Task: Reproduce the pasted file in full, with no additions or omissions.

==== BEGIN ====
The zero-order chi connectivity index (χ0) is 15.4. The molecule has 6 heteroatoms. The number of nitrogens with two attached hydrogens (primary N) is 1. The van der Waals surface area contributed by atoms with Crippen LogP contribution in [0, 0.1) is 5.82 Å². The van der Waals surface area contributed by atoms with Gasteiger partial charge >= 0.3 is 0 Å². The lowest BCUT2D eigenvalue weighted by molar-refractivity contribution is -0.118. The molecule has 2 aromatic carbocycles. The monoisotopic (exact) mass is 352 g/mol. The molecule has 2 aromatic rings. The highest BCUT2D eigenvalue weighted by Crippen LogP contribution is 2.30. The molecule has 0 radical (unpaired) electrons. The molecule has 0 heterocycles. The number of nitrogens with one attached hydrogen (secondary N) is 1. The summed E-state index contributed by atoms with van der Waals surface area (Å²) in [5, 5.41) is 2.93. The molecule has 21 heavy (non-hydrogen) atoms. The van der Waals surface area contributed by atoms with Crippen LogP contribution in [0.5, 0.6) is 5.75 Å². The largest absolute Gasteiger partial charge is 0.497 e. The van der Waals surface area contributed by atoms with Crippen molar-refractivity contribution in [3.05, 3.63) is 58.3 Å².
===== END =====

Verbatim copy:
The zero-order chi connectivity index (χ0) is 15.4. The molecule has 6 heteroatoms. The number of nitrogens with two attached hydrogens (primary N) is 1. The van der Waals surface area contributed by atoms with Crippen LogP contribution in [0, 0.1) is 5.82 Å². The van der Waals surface area contributed by atoms with Gasteiger partial charge >= 0.3 is 0 Å². The lowest BCUT2D eigenvalue weighted by molar-refractivity contribution is -0.118. The molecule has 2 aromatic carbocycles. The monoisotopic (exact) mass is 352 g/mol. The molecule has 2 aromatic rings. The highest BCUT2D eigenvalue weighted by Crippen LogP contribution is 2.30. The molecule has 0 radical (unpaired) electrons. The molecule has 0 heterocycles. The number of nitrogens with one attached hydrogen (secondary N) is 1. The summed E-state index contributed by atoms with van der Waals surface area (Å²) in [5, 5.41) is 2.93. The molecule has 21 heavy (non-hydrogen) atoms. The van der Waals surface area contributed by atoms with Crippen LogP contribution in [0.5, 0.6) is 5.75 Å². The largest absolute Gasteiger partial charge is 0.497 e. The van der Waals surface area contributed by atoms with Crippen molar-refractivity contribution in [3.05, 3.63) is 58.3 Å².